So with all this in mind, it becomes more obvious that the problem with the public school system in the US is not so much that the radical right is destroying it (well, that *is* a problem particularly for those employed by the school system–but for the purposes of this essay, I’m focusing on students), but that they are *replacing* it with a system that heightens and manifests the original problems of public schools. Or; whereas public schools allowed an exceptional few to make it through the system and “win” in the end with a good job–more often than not, public schools are and have been the first sites of injustice and inequality for youth in the US because those schools are servicing the needs of corporations and the government–not the needs of the youth or the communities. The new school system that the far right is implementing serves to continue to limit the labor pool just as public schools did–it’s just doing it in a much harsher manner.
So what do we do with that? What do we do with the idea that public schools maybe weren’t all that great to begin with? And what do we do with that in the context of cities like Detroit and Flint–where the public school system is finding it easier and more profitable to open up a school to prison pipeline, now that all the jobs are gone? What do we do with the idea that *most* public institutions are not servicing the needs of the communities they represent in any meaningful sense?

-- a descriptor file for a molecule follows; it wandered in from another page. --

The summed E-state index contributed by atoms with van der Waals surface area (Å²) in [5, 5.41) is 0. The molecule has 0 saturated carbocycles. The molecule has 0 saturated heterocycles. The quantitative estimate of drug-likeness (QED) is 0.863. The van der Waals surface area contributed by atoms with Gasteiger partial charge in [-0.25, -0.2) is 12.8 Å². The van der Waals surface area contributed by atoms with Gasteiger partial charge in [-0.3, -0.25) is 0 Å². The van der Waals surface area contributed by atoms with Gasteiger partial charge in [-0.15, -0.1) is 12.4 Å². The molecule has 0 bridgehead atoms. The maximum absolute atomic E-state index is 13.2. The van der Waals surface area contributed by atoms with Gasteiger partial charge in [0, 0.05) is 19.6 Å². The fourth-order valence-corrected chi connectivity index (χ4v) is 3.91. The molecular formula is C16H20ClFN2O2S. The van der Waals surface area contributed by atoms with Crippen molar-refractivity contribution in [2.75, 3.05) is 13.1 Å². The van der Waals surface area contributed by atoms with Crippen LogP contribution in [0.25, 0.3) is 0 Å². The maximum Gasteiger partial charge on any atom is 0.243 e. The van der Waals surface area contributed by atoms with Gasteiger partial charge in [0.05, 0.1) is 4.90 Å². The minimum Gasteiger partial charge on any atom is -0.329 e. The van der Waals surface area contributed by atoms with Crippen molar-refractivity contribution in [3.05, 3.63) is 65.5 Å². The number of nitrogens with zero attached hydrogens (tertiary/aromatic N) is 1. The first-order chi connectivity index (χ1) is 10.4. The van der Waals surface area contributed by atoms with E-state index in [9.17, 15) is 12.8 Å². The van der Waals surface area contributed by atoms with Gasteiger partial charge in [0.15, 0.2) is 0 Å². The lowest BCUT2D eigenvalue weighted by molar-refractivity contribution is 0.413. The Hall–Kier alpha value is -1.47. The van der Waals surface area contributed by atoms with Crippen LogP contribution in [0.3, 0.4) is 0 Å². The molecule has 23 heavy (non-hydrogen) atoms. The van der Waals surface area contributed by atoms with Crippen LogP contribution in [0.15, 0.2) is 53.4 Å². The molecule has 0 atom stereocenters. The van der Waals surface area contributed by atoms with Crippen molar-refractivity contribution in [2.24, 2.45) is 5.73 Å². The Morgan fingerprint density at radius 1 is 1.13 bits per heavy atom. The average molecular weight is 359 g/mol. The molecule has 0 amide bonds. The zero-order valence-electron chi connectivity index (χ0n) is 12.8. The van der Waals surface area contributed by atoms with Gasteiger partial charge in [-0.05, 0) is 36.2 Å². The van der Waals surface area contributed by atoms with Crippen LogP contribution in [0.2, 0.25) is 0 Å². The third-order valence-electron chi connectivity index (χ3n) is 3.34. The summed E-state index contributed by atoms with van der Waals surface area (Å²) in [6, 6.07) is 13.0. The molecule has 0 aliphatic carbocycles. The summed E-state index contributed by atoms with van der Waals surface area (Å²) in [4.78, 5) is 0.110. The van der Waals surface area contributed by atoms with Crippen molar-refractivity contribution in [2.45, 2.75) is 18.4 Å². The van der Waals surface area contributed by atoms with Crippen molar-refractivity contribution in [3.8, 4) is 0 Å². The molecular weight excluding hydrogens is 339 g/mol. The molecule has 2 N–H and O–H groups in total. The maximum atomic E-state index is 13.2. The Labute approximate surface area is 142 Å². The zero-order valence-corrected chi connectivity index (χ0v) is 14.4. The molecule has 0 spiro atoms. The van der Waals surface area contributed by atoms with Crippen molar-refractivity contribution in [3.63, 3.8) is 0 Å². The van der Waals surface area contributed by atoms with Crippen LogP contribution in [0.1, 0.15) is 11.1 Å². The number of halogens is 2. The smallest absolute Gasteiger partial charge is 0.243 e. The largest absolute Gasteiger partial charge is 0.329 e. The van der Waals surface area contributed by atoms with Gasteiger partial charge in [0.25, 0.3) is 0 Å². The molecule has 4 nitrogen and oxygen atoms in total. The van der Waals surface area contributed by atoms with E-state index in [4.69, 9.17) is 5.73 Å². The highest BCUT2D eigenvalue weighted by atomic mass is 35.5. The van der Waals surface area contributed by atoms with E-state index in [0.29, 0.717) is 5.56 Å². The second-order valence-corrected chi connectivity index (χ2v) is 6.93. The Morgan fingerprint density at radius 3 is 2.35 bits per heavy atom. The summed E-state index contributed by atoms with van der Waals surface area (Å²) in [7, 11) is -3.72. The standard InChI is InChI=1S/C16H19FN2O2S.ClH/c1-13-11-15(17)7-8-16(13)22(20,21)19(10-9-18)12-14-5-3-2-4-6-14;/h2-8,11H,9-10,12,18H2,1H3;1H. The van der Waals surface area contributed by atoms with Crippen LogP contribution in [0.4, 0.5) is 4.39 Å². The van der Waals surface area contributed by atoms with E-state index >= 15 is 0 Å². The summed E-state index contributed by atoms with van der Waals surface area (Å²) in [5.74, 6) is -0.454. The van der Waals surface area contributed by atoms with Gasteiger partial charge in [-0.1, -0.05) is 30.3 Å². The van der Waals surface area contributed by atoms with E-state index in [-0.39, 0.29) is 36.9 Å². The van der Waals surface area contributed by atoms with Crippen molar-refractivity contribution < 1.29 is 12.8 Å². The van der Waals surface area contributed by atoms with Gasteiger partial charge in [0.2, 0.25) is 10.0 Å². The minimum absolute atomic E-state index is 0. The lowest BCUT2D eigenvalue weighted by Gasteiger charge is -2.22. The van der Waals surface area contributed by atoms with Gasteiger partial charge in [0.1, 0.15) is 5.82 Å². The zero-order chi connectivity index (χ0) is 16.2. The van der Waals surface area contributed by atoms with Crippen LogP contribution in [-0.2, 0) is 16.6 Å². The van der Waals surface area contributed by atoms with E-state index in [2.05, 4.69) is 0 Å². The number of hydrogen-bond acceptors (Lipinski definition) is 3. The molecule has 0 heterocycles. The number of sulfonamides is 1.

Do we fight to keep those systems? Or do we start imagining new ones? Or maybe do we do both?
What *would* a school system look like that was youth centered? What would it look like if schools were based on community values rather than corporate values? What would it look like to have teachers accountable to “raising a quality human being” rather than “getting the most students to pass the test”? What would it look like to have an equal pay system between administration and teachers?
If we had 30 years (which is how long the radical right has taken to implement their agenda to this point) could we create more schools like this? Enough to create a legitimate alternative to a radical right agenda? Could Freedom schools be the new normal? What could we do with other public institutions? What would happen if we recognize that time is one of the only resources we have an unending supply of?
Questioning the relationship between capitalism, corporations and the US government does not naturally lead to communism or socialism. It also does not mean a violent overthrow of the government (as the Tea Party is showing us), nor does it mean destruction of “Capitalism” tomorrow. It means demanding the right to decide our own future in a way that centers *our* needs and values. It is making our needs and values the new normal.
- Enough: The Personal Politics of Resisting Capitalism by Jess H. August 14, 2008
- dangerous thinking by Little Light September 16, 2009
- Oh, I’ve noticed. by Mr. J July 4, 2008
- I’m not a coffee drinker by Mr. J July 2, 2008